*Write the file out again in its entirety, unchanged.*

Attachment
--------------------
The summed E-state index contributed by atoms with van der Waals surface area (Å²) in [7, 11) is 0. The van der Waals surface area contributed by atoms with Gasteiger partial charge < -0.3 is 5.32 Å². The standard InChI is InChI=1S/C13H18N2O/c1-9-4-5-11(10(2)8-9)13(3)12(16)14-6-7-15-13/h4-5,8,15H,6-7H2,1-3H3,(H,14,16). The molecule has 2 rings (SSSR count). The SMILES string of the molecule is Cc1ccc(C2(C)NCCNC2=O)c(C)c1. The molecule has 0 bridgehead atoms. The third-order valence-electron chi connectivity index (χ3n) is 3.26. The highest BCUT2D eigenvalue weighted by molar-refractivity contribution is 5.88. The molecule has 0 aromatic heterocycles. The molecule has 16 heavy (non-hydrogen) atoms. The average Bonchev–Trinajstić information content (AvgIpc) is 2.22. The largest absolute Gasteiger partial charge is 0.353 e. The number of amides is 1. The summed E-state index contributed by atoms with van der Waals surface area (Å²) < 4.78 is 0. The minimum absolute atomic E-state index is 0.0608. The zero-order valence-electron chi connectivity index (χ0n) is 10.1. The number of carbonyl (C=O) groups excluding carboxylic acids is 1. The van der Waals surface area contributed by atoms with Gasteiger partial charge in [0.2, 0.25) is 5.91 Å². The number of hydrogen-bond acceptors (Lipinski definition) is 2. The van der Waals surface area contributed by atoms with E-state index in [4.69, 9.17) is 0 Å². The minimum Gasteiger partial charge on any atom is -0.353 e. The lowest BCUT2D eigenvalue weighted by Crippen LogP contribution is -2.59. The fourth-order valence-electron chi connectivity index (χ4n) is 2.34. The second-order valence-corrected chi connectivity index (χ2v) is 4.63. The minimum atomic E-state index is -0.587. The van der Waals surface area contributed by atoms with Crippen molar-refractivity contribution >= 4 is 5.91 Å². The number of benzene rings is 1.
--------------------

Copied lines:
The summed E-state index contributed by atoms with van der Waals surface area (Å²) in [7, 11) is 0. The van der Waals surface area contributed by atoms with Gasteiger partial charge < -0.3 is 5.32 Å². The standard InChI is InChI=1S/C13H18N2O/c1-9-4-5-11(10(2)8-9)13(3)12(16)14-6-7-15-13/h4-5,8,15H,6-7H2,1-3H3,(H,14,16). The molecule has 2 rings (SSSR count). The SMILES string of the molecule is Cc1ccc(C2(C)NCCNC2=O)c(C)c1. The molecule has 0 bridgehead atoms. The third-order valence-electron chi connectivity index (χ3n) is 3.26. The highest BCUT2D eigenvalue weighted by molar-refractivity contribution is 5.88. The molecule has 0 aromatic heterocycles. The molecule has 16 heavy (non-hydrogen) atoms. The average Bonchev–Trinajstić information content (AvgIpc) is 2.22. The largest absolute Gasteiger partial charge is 0.353 e. The number of amides is 1. The summed E-state index contributed by atoms with van der Waals surface area (Å²) < 4.78 is 0. The minimum absolute atomic E-state index is 0.0608. The zero-order valence-electron chi connectivity index (χ0n) is 10.1. The number of carbonyl (C=O) groups excluding carboxylic acids is 1. The van der Waals surface area contributed by atoms with Gasteiger partial charge in [0.2, 0.25) is 5.91 Å². The number of hydrogen-bond acceptors (Lipinski definition) is 2. The van der Waals surface area contributed by atoms with E-state index in [4.69, 9.17) is 0 Å². The minimum Gasteiger partial charge on any atom is -0.353 e. The lowest BCUT2D eigenvalue weighted by Crippen LogP contribution is -2.59. The fourth-order valence-electron chi connectivity index (χ4n) is 2.34. The second-order valence-corrected chi connectivity index (χ2v) is 4.63. The minimum atomic E-state index is -0.587. The van der Waals surface area contributed by atoms with Crippen molar-refractivity contribution >= 4 is 5.91 Å². The number of benzene rings is 1.